Redzepi certainly agrees: “I think this has been brewing for a while, the first time I came here it was already brewing, bubbling in the air... A lot of this stuff is wild, there’s only a handful of people that’s actually starting to domesticate a lot of these ingredients - they haven’t gone through the 10,000 years of agriculture history like Europe has with most of its foodstuff...It’s something that will take a long time for the prices to go down because it’s such a novel thing. If 100 restaurants wanted it tomorrow there wouldn’t be enough supply.”


Growing Up

Food builds bridges, it's just so powerful. 

Many Aussie chefs have spat salt at the sheer amount of money Redzepi can charge for his menu, arguing that the ingredients he uses are difficult to source and cost way too much to run a restaurant year round. However, Slockee, forever the botanist, quickly rebuts: “People like Rene, with his profile, he’s getting the message out there... The fact that we’ll have chefs looking for these ingredients has a flow on effect on the industry, we’re not going to be able to wild source all of this stuff; therefore, we’re going to need to start growing more of these native ingredients.”

“Farmers of native foods do exist”, Donovan adds, “but people have been saying they’re crazy for growing these things. There’s a load of these people around that are doing these different native food farms and it will get cheaper because of the popularity and more people will get into the industry. Hopefully this keeps on rolling out and more farms will generate around Australia. It will knock the money down.” Rene says that the most difficult part of his work was in actually sourcing ingredients and although he thinks it will take a long time for prices to drop because of novelty, he explains that use of these ingredients is the key for creating a profound cuisine in the country.

“What Rene is doing is basically educating,” says Donovan, which he believes is the key to it all. “At my son and daughter’s school, a primary school, they asked me to come and do cooking classes for kindergarten for six months. Popcorn with cinnamon and lemon myrtle, fun kiddy things, kangaroo with bush tomato, making their own cordials without dosing up on sugars. Then we had a little sheet with what the ingredients were, what they’re used for and a recipe that the kids took home.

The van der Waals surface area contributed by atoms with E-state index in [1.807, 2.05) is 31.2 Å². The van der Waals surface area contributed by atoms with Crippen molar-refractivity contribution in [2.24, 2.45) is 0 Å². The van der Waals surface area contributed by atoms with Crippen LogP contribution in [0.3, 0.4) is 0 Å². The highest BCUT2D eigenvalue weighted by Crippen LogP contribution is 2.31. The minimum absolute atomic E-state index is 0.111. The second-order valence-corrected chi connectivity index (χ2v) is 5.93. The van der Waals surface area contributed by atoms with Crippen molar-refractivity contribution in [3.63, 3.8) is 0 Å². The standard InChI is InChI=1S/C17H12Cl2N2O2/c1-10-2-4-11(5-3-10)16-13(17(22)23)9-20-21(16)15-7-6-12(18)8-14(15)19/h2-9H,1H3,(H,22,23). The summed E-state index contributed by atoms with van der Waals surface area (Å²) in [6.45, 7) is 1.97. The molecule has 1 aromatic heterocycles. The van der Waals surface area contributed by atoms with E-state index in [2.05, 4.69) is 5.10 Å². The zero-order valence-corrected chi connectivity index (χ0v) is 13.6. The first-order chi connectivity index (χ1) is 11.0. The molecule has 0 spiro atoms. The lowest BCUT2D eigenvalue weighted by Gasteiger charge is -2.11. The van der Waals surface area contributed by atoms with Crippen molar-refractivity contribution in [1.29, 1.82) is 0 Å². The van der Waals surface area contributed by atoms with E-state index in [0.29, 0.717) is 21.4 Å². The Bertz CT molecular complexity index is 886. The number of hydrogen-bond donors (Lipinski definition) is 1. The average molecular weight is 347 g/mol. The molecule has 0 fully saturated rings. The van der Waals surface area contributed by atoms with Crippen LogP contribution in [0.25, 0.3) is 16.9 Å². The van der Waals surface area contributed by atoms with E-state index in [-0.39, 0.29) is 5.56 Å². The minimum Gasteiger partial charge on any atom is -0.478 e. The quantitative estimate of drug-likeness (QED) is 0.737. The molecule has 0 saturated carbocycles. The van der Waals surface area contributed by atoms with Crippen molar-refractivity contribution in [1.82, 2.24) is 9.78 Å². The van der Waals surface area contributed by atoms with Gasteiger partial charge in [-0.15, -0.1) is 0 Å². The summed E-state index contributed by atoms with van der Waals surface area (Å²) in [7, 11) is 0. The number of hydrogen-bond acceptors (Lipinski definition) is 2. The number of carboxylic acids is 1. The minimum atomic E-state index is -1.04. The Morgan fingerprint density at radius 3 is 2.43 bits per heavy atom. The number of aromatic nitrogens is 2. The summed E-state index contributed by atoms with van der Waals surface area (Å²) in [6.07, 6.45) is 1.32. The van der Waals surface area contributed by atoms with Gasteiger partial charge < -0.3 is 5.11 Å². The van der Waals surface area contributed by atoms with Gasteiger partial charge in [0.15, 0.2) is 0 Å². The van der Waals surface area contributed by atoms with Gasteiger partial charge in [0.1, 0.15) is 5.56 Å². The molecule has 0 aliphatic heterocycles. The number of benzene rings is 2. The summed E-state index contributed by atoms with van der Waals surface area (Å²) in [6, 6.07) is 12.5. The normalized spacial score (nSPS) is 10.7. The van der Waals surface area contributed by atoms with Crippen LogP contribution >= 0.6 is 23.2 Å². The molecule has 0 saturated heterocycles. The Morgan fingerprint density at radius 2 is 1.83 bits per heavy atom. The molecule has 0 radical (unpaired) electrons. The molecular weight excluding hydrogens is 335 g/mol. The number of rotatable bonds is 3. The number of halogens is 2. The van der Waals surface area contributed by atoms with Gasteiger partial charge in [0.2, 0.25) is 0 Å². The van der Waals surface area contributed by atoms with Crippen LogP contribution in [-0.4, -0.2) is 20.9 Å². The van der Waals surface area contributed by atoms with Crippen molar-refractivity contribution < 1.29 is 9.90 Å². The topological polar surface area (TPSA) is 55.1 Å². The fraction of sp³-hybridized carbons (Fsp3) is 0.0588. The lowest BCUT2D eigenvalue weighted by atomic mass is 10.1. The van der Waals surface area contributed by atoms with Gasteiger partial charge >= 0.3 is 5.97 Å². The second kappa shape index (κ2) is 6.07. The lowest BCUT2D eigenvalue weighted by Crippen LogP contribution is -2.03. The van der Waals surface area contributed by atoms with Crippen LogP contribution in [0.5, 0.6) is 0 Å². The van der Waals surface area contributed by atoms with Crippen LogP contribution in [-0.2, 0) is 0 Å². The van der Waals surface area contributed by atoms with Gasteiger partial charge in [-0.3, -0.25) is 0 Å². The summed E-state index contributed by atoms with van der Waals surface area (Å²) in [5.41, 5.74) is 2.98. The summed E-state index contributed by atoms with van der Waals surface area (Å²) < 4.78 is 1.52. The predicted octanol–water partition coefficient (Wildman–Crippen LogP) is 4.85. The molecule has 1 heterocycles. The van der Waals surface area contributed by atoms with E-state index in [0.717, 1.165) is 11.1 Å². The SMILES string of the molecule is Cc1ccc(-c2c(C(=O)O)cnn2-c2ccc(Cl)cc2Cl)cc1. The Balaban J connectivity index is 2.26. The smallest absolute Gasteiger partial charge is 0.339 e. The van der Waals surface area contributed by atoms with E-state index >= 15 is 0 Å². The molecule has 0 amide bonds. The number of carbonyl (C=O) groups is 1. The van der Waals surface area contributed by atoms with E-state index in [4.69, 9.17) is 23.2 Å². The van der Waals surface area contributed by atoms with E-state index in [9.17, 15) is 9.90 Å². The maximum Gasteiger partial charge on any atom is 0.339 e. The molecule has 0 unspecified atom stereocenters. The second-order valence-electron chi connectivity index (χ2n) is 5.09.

“I was in town the other week and one of the dad’s, this local builder, says: ‘Oi’, he was just going in the bottle shop. ‘Mate, I’ve got to have a word with you. On Friday I usually get a carton of beer, a dozen oysters and a kilo of prawns. Now, because of you, I still get my carton of beer but I’ve got to get two dozen oysters, another 2 kilos of prawns and what’s this bloody bush tomato shit and wattle seed? And where do I get them from, mate?’ This big, stocky builder, asking that, it was great…Those kids now look at our Native foods like onions, garlic and carrots and that’s what it really needs to be driven through.”

Native ingredients are now more prevalent on menus across the country than ever

Rene also echoes the education sentiment and has himself recently got involved with the Danish food curriculum: “That’s where you change things, that’s where you change things for a real. In a generation people can have a totally different perspective on their landscape, on who they are, on the food they grew up with. They can have an identity and it can belong to the land.”

The original Barangaroo name refers to an Aboriginal woman who was the wife of Bennelong, the man thought to be the first Aboriginal to act as bridge between British colonists and local Aboriginals. “The history around Aboriginal Australia has literally put breaks on culture”, says Slockee, “My great grandparents, for instance, were forbidden to speak the language, forbidden to practice culture. So automatically you have this massive speed bump and a big gap starts to form.”

Both Slockee and Donovan hope that the bridging of cultures at the table will be a strong way of helping fill these gaps. Donovan thinks it's something that all local chefs should feel responsible for, and Mitch Orr, a young Australian chef who runs the Acme restaurant, seems to agree. He says that although the native people of Australia are one of the oldest cultures on Earth this has not translated to the food on offer in the country. "Native ingredients are now more prevalent on menus across the country than ever, and there are chefs and other members of the industry working with indigenous communities on small scales, trying to make a change to the damage that's been done... This isn't to say it should be what defines us now, in 2016," says the chef, "Without knowing our past we can't move into the future." 

The irony of local and international diners now flocking to Sydney, happy to pay $500 to eat ingredients once deemed as ‘witchetty grubs’ is certainly not lost on Slockee and Donovan who laugh hard at the idea. But this is serious stuff for them, a cultural crossing that should have happened a long time ago and one they hope is finally coming to fruition. “Food builds bridges, it's just so powerful," says Slockee, “it just brings it all together, it doesn’t show any colour. It’s one of the oldest rituals in the world, man. If it wasn’t a table it was sitting around a fire, or a rock, and all sharing.”

And with that, we tuck into our kangaroo.